WASHINGTON — New information Tuesday afternoon showed the rain-snow line moving further west during the storm, which in turn would cut down snow totals around the region.
It is not fair to you for me to produce a snow totals map when my confidence is not high. It is easy to put numbers out there, but once you have them out in the public, it is very difficult to knock them down. It is better to start with high confidence and tweak them as the storm develops.
With that being said, the storm in question hasn’t even formed yet. The two pieces of energy meeting together to generate this coastal low are spinning across Montana and the southwestern portion of the United States. Where these two pieces of energy meet will dictate the path of the low up the coast.
Water vapor map showing the key ingredients of the storm.
However, what we do know is that the low pressure will develop off the southeast coast Wednesday and travel north up the coast Wednesday night, through the overnight hours, leading into Thursday.
Expect the first flakes to fly after sunset on Wednesday. Just to plan ahead, you may want to leave work a little early — since traffic in the D.C.-area tends to be a nightmare. But other than that, I do not anticipate problems with the evening commute on Wednesday.
The commute on Thursday morning may be a different story. Everybody in our listening area will get in on the action from this storm. There is a good chance there will be accumulating snow by daybreak in areas. Heaviest precip is still expected to fall during overnight to early morning hours on Thursday, 4 a.m. to 9 a.m.
The National Weather Service is in the same boat as I am. They are holding off on upgrading us out of a Winter Storm Watch and issuing Winter Storm Warnings and perhaps Winter Weather Advisories because the track of the low is very uncertain, almost a 75-mile deviation with the latest information. And again, that would dramatically cut or raise snow totals depending on locations around the region.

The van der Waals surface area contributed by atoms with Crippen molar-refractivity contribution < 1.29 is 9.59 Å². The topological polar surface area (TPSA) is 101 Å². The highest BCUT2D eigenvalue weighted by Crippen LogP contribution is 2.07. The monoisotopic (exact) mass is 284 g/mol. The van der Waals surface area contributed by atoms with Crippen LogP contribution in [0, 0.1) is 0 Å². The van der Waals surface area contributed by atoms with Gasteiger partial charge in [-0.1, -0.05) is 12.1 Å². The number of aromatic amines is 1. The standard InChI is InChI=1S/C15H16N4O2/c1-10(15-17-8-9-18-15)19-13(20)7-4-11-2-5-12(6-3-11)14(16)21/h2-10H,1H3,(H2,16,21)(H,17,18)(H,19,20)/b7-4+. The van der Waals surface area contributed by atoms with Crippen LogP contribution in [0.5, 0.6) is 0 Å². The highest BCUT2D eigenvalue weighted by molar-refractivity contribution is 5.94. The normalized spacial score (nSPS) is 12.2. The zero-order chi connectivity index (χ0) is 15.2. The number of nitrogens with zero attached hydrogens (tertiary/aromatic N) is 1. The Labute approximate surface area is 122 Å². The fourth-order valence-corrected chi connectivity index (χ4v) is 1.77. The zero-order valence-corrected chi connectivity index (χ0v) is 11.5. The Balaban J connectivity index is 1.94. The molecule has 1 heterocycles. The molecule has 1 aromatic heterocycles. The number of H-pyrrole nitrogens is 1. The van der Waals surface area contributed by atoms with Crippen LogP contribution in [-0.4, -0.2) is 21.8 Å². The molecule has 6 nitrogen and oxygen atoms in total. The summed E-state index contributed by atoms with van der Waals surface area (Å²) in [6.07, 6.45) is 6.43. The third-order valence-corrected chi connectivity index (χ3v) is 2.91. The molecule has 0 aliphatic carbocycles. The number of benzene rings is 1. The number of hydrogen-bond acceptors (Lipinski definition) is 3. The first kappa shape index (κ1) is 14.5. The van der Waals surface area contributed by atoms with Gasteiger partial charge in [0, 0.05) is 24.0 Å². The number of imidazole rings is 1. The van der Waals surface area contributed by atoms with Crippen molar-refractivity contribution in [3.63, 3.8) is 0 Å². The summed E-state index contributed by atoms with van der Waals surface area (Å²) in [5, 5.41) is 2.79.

Still several questions remaining with this storm.
In general, most likely scenario is to expect 5 to 10 inches across the D.C.-metro area. There is about a 25 percent chance of seeing less than 5 inches if more sleet and or rain work into the forecast. And, it is possible that the rain-snow line will set up east of the D.C.-area bringing in 10 to 14 inches of snow — about a 25 percent shot at that.
Here are our best guesses so far for snow totals. Patience is the key with this particular storm and things can absolutely change in the next 24 hours as we are all aware of in the D.C.-area. We will continue to tweak the forecast as the storm continues to come together.
Snowfall totals map as of 6 p.m. Tuesday
Again, the heaviest bands set up just to the western suburbs of the D.C.-metro area. West of the Blue Ridge Mountains, a lot of that moisture will drop off hence the smaller snow accumulation totals. Southeast of the D.C.-metro area, more of a mix will fall leading to less accumulation.
We will continue to watch where the rain-snow line sets up, but this is what we can work with considering the information we have. I completely understand how frustrating it is not knowing exactly what is going to happen, believe me. The meteorology business is based on uncertainty. However, keep it here and we will update you with the most truthful and analyzed information that we can provide.